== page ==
"I was there..."
by Arthur C. Poore
originally published in The Argonaut, Vol. 1, No. 1
Chilling post-earthquake footage, shot in the Western Addition and on Market Street in San Francisco. The first sequence (Western Addition) shows a great deal of evocative neighborhood detail from one hundred years ago.
Video: Prelinger Archive
Tuesday night, April 17, 1906, I retired to my room at 807 Geary Street, San Francisco, at the late hour of midnight. I had just written and stamped a letter to a friend in Boston and then tumbled into bed, thinking of my still unfamiliar duties at the store of Shreve & Company.
I was soon fast asleep and knew nothing whatsoever until I found myself sitting on the edge of the bed in the early morning light, with staring eyes, a heart that seemed to have ceased to beat and palsied with fear by the horrid, uncanny, weird rocking and swaying of the house. The loose window rattled horribly and while I gazed with staring eyes, the marble slabs bordering the set bowl in the corner were torn from their cement and laid flat across the bowl, the pictures swung out fully two feet from the wall, and the bureau rolled away from the wall three feet or more.
All about us thousands of tons of debris were crashing to the earth from lofty spires, heavy copings from six- and seven- story buildings, and only two hundred yards away, the monstrous three hundred foot triple domes of City Hall with their giant columns fell to the pavement followed by almost the entire walls of the structure, leaving the naked steel framework like some great bird cage. And while I listened and watched, a thousand people were done to death within the radius of a mile, and I sitting in my room in the very center of it all, never realizing how nearby death was stalking or how much I had to be thankful for.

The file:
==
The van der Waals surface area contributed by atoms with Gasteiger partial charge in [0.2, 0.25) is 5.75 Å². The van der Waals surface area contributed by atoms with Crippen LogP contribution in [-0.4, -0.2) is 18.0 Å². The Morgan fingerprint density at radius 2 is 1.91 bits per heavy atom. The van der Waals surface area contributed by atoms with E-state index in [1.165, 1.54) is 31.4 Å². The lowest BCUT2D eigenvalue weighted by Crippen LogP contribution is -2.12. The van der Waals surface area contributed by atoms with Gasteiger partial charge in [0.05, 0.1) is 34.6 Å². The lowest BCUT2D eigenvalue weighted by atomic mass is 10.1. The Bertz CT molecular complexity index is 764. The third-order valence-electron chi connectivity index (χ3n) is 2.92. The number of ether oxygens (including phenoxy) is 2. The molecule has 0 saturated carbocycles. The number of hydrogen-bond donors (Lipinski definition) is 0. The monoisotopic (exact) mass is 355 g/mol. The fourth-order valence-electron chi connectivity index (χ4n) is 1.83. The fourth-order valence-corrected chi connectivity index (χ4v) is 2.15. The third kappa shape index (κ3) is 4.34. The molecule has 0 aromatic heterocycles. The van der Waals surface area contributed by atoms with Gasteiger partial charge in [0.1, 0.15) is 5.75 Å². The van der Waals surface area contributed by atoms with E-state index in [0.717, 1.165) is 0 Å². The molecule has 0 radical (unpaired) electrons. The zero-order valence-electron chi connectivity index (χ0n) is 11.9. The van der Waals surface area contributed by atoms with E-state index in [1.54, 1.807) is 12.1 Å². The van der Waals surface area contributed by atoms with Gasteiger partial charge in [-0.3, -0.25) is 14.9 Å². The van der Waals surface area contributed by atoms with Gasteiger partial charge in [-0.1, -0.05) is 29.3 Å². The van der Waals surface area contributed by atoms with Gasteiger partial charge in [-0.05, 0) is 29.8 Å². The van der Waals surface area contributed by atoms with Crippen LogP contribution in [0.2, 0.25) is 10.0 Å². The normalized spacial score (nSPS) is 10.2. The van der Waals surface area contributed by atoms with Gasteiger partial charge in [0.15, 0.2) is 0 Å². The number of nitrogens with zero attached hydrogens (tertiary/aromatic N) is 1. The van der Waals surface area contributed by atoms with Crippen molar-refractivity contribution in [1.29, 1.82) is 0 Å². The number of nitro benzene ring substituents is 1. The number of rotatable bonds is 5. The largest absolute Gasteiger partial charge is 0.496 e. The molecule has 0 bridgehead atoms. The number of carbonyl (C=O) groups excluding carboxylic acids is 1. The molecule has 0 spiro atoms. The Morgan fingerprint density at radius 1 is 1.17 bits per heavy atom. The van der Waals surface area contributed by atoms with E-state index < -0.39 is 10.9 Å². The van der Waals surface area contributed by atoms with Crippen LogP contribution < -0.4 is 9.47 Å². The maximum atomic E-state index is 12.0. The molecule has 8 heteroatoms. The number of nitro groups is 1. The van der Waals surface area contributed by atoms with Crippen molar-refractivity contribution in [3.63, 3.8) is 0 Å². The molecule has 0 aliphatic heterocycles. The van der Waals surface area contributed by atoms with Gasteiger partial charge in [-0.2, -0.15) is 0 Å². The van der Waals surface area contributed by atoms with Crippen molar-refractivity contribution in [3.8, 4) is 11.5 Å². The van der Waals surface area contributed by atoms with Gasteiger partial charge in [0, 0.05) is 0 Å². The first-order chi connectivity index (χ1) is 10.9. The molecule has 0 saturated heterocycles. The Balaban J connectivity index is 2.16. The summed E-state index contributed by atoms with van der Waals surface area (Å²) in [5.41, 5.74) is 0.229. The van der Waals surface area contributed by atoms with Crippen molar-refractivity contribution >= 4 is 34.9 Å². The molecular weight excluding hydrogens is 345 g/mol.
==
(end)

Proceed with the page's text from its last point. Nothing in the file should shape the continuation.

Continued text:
My most vivid remembrance is the sound of those loose windows. I shall never forget it, especially when I hear one rattle now. I started to walk across the room to the door during those awful forty-seven seconds and found the motion of the house so violent that I had to drop to my hands and knees. I was compelled to stagger from much the same motions as obtained in the jiggling stairs in the Houses of Mirth at Revere Beach, Massachusetts.
Everything seemed so unreal, as though chaos had come and the world had ceased to be. And then it stopped, and I thanked God; but all at once it began again, more terrible than before and lasting for twenty more awful seconds. At last it was over, and the house became still, settling back on its foundation, intact apparently, but with every breakable thing within its walls broken to pieces.
During all this interval of forty-seven seconds I had not heard a sound from the other thirteen inmates of the house, but on opening my chamber door I found nearly all of them in the hall. In a moment, Mrs. Thompson, my landlady, came up from the floor below and, seeing us all on the landing, looked at us with a quiet smile and said, "Well, boys, that was a pretty stiff one, wasn't it?